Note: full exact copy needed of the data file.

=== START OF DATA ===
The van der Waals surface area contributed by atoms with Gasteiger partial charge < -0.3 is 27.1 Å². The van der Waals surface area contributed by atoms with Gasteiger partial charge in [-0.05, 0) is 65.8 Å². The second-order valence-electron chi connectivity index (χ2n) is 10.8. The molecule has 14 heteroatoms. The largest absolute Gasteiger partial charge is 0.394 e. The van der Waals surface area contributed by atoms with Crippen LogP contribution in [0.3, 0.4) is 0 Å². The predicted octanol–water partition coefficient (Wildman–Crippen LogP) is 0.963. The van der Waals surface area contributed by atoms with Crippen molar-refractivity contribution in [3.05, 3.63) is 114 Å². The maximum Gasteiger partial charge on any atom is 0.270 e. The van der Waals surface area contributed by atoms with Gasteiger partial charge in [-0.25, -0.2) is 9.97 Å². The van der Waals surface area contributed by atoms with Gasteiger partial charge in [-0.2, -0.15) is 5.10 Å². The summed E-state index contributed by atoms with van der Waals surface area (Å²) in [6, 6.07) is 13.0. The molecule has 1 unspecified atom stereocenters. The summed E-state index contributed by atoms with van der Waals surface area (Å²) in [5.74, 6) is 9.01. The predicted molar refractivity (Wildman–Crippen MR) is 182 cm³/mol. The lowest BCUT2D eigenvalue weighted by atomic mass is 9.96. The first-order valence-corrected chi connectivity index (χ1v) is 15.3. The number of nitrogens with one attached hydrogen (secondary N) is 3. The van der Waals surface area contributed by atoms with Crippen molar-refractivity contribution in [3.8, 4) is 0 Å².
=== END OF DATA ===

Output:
The van der Waals surface area contributed by atoms with Gasteiger partial charge < -0.3 is 27.1 Å². The van der Waals surface area contributed by atoms with Gasteiger partial charge in [-0.05, 0) is 65.8 Å². The second-order valence-electron chi connectivity index (χ2n) is 10.8. The molecule has 14 heteroatoms. The largest absolute Gasteiger partial charge is 0.394 e. The van der Waals surface area contributed by atoms with Crippen LogP contribution in [0.3, 0.4) is 0 Å². The predicted octanol–water partition coefficient (Wildman–Crippen LogP) is 0.963. The van der Waals surface area contributed by atoms with Crippen molar-refractivity contribution in [3.05, 3.63) is 114 Å². The maximum Gasteiger partial charge on any atom is 0.270 e. The van der Waals surface area contributed by atoms with Gasteiger partial charge in [-0.25, -0.2) is 9.97 Å². The van der Waals surface area contributed by atoms with Gasteiger partial charge in [-0.2, -0.15) is 5.10 Å². The summed E-state index contributed by atoms with van der Waals surface area (Å²) in [6, 6.07) is 13.0. The molecule has 1 unspecified atom stereocenters. The summed E-state index contributed by atoms with van der Waals surface area (Å²) in [5.74, 6) is 9.01. The predicted molar refractivity (Wildman–Crippen MR) is 182 cm³/mol. The lowest BCUT2D eigenvalue weighted by atomic mass is 9.96. The first-order valence-corrected chi connectivity index (χ1v) is 15.3. The number of nitrogens with one attached hydrogen (secondary N) is 3. The van der Waals surface area contributed by atoms with Crippen molar-refractivity contribution in [3.8, 4) is 0 Å².